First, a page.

Will Recent History Stop Me From Cruising?

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Will Recent History Stop Me from Cruising?

By Peter Greenberg

Medjet Travel Assistance Tip – When news struck that a Carnival ship was stranded in the middle of the ocean, days away from land, a debate got heated on my Facebook page.

“I would never go on a cruise” wrote one PR executive.

“I just completed my 35th cruise. So to say one will never cruise after hearing this is crazy,” responded another.

One person suggested, “I think it’s better to avoid the mega ships.”

There’s no doubt, the deteriorating conditions on the Carnival Triumph were outrageous:  no electricity, few working bathrooms, stifling heat, and limited food.

But let’s talk about the facts: Cruising remains an incredibly safe operation. In 2011, 20 million global passengers took a cruise. And with very few exceptions, notably the Costa Concordia tragedy a little more than a year ago, there have been remarkably few fatalities on cruise ships.

The most terrifying thing that can happen on a cruise ship is an onboard fire, and that’s what happened on the Carnival Triumph. A fire broke out in the engine room. But today’s modern cruise ships are equipped with great fire detection and suppression systems. Water-tight doors were immediately closed, the ship’s air conditioning and ventilation systems shut down, and then the fire suppression system went into action, flooding the entire engine room with chemicals designed to inert the oxygen and starve the fire.

But when the fire suppression flooded the engine room and starved the fire, it also knocked out everything that operates on fuel (i.e. engines, generators). Translation: The ship was dead in the water…floating, with minimal electrical power. Conditions went from good to worse very quickly.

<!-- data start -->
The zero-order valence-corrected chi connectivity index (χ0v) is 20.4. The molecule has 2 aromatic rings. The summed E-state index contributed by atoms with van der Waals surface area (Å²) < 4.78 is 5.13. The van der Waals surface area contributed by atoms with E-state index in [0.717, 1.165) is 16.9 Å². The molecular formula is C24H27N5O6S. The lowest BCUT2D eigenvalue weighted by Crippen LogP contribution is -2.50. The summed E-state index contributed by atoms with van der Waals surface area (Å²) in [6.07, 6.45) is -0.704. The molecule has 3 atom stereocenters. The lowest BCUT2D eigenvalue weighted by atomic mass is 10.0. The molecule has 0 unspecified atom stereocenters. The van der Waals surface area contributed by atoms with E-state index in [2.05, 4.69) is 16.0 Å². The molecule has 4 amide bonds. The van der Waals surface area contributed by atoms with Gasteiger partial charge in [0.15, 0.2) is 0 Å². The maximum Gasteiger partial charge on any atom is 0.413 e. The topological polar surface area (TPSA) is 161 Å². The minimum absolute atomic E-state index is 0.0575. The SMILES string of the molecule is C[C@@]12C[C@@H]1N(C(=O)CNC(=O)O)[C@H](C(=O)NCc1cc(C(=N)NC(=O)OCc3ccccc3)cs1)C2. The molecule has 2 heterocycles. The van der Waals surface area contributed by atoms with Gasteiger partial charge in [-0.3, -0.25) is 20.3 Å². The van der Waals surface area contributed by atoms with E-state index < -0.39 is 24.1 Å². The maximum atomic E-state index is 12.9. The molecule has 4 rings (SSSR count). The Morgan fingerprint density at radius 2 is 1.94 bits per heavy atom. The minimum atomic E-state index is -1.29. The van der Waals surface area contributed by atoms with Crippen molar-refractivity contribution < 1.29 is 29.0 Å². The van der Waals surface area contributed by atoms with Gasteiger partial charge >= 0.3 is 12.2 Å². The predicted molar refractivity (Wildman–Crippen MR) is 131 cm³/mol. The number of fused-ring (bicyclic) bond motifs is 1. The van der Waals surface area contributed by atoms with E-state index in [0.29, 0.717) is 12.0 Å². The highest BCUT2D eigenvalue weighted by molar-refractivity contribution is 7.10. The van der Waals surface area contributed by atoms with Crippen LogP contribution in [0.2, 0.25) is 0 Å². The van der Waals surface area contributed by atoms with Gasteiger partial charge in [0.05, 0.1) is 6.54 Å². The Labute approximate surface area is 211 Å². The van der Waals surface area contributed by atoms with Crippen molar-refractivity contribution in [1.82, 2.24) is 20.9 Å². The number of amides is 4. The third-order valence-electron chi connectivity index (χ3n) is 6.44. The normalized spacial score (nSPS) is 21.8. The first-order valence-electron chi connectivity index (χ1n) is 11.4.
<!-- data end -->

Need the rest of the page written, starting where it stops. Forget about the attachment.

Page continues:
This became an inevitable PR nightmare for Carnival and there are some very angry passengers with lawyers by their sides. But the facts remain: an engine room fire that could have been catastrophic was quickly extinguished, and no lives were lost.

Can cruising be made safer? Absolutely. Increased safety and cross-training of crew, mandatory dual language requirements, and better waste management systems, will go a long way in improving cruise safety and the health of passengers on board. Sometimes it takes a bad situation to make necessary changes: almost immediately after the Costa Concordia tragedy, several cruise lines began requiring that muster (life boat) drills take place before the ship leaves port.

Will this type of situation stop me from cruising? Absolutely not. There are risks to any type of travel and once in a while, a crisis breaks out that makes a lot of people question whether it’s worth it. But the numbers—and common sense—are definitely on your side here. I’m not a cheerleader for the cruise industry. I’m just rooting for the facts. So…happy cruising!